Resolutions of the 54th Congress of the Philippine Center of the International PEN
(Dec. 1-2, 2011, Cultural Center of the Philippines, Pasay City)
We, the members of the Philippine Center of the International PEN, gathered for our 54th Congress, hereby resolve the following:
· Restate our resolution passed during our 52nd Congress condemning in the strongest terms the massacre on November 23, 2009 in Maguindanao, Mindanao of more than 60 civilians, many of them journalists and writers, who were apparent victims of political violence in connection with the May 10, 2010 national and local elections. We urge the Executive and the Judiciary to carry out a swift and effective trial of those accused of the killings. Delay in the dispensation of justice would endanger the lives of witnesses and worsen the injustice suffered by the victims and their kin. Moreover, justice delayed would, reiterating our 2009 Resolution, abet “the culture of violence and impunity that has been engendered by government’s rapprochement with warlords and their armies in Mindanao and elsewhere,” very evident in the state’s historic “lackluster efforts to investigate killings of and violence against journalists and other victims of human rights abuses.”
· Join and support the call for the release of writer and political prisoner Ericson Acosta. We urge the Philippine government to abide by the International Covenant on Civil and Political Rights. Since the Philippine PEN is a member of the Writers in Prison Committee International PEN, it resolves as well to call for the release of all prisoners monitored by the International PEN.
· Urge the Cultural Center of the Philippines to continue funding and supporting the publication of Ani, the CCP literature journal.
· Work more closely with the education sector, its leaders, planners and administrators, its teachers and students, and the education publishing industry, to improve literature education in the country. The Philippine PEN recognizes that literary taste is shaped in the schools, especially the public school system; it is where generations must be taught to appreciate the outstanding works of our very own writers, works that constitute the soul of our nation. Therefore, the Philippine PEN, with some assistance from the International PEN in London and the Swedish International Development Agency, resolves to conduct seminars and workshops around the country to improve literature teaching in the schools. Furthermore, it will strive to work for a comprehensive listing of quality translations of literary works in the different Philippine languages and make the inventory available to Associations of Textbook Publishers.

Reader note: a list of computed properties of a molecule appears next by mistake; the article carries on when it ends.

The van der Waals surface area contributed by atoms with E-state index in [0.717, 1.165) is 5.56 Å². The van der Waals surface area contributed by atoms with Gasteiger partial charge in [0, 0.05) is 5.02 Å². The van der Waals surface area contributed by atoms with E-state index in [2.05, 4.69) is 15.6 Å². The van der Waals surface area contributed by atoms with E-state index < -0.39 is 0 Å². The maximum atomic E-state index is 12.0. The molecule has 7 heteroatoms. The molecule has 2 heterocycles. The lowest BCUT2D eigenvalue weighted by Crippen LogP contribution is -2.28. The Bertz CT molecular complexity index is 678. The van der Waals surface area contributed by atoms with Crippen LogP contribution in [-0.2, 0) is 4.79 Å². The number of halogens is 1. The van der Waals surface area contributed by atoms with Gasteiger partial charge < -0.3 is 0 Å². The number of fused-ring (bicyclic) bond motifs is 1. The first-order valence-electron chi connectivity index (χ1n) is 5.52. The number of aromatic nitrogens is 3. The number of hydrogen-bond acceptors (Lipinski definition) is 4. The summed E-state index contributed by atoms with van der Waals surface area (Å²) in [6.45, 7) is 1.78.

· Join and support the call for measures to bring down greenhouse gas emissions in order to stem climate change and its disastrous effects on the biosphere. Taking the challenge made by writer Rony V. Diaz in his keynote address of our 2011 Congress, we are specifically monitoring the developments of the summit of the Intergovernmental Panel on Climate Change taking place in Durban, South Africa up to December 9, 2011. We expect it to come up with specific recommendations to address climate change that we will urge governments, especially of industrialized nations with the highest greenhouse gas emissions, to adopt and implement. “Statements of support and endorsement of specific recommendations of the IPCC,” said Rony V. Diaz, “will be a powerful voice from the poets, essayists, novelists, playwrights and editors of the world.” The 2011 Philippine PEN Congress concurs with the declaration of our comrade-in-the-pen. Since the issues revolving around the issue are technical and geopolitical, beyond the immediate comprehension of laymen and non-politicians, we, as writers and artists, have the artistry and the obligation to make them immediate and compelling. Therefore, we vow to use the powers of the pen and the energy of the imagination to exalt nature and humanity, painting their interconnectedness and evoking their mutual integrity. Through our verses, stories, reports and reflections, we will portray the disastrous consequences of severing the symbiosis that should exist between ecology and mankind. Writers often pit man against nature: Nature is depicted as impersonal and ruthless, man is represented as puny and defenseless. But it is more obvious from the destruction of the environment and the worsening effects of climate change that nature is the victim and man who is the victimizer. Through our writings, therefore, we will serve stern warning to humanity to change their way or else face annihilation. Through our discursive and creative writings, we will invoke the need for the restoration of the proper equation that should obtain between man and nature and of the need for them to complement one another. In this case, we will not only produce a literature of survival, which is the theme of our 2011 Congress, but also a literature of communion.
Passed during the closing ceremonies of the 54th Congress of the Philippine Center of the International PEN, December 1-2, 2011, Cultural Center of the Philippines, Pasay City, Metro Manila, the Philippines.